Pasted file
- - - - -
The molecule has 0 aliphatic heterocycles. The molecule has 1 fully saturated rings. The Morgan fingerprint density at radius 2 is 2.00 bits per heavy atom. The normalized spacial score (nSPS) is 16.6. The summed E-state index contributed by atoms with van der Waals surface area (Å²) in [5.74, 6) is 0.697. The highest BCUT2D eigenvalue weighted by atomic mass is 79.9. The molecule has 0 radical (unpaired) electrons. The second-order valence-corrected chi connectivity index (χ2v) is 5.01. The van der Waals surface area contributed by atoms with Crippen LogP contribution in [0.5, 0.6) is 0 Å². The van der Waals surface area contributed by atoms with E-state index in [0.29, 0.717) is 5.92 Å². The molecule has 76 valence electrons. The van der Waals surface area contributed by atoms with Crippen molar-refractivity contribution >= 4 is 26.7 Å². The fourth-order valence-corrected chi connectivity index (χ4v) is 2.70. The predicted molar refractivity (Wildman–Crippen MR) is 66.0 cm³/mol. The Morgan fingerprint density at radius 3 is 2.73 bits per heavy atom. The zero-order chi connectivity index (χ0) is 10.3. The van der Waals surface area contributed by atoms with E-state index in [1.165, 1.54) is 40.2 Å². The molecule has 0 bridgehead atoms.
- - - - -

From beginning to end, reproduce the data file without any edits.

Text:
The molecule has 0 aliphatic heterocycles. The molecule has 1 fully saturated rings. The Morgan fingerprint density at radius 2 is 2.00 bits per heavy atom. The normalized spacial score (nSPS) is 16.6. The summed E-state index contributed by atoms with van der Waals surface area (Å²) in [5.74, 6) is 0.697. The highest BCUT2D eigenvalue weighted by atomic mass is 79.9. The molecule has 0 radical (unpaired) electrons. The second-order valence-corrected chi connectivity index (χ2v) is 5.01. The van der Waals surface area contributed by atoms with Crippen LogP contribution in [0.5, 0.6) is 0 Å². The van der Waals surface area contributed by atoms with E-state index in [0.29, 0.717) is 5.92 Å². The molecule has 76 valence electrons. The van der Waals surface area contributed by atoms with Crippen molar-refractivity contribution >= 4 is 26.7 Å². The fourth-order valence-corrected chi connectivity index (χ4v) is 2.70. The predicted molar refractivity (Wildman–Crippen MR) is 66.0 cm³/mol. The Morgan fingerprint density at radius 3 is 2.73 bits per heavy atom. The zero-order chi connectivity index (χ0) is 10.3. The van der Waals surface area contributed by atoms with E-state index in [1.165, 1.54) is 40.2 Å². The molecule has 0 bridgehead atoms.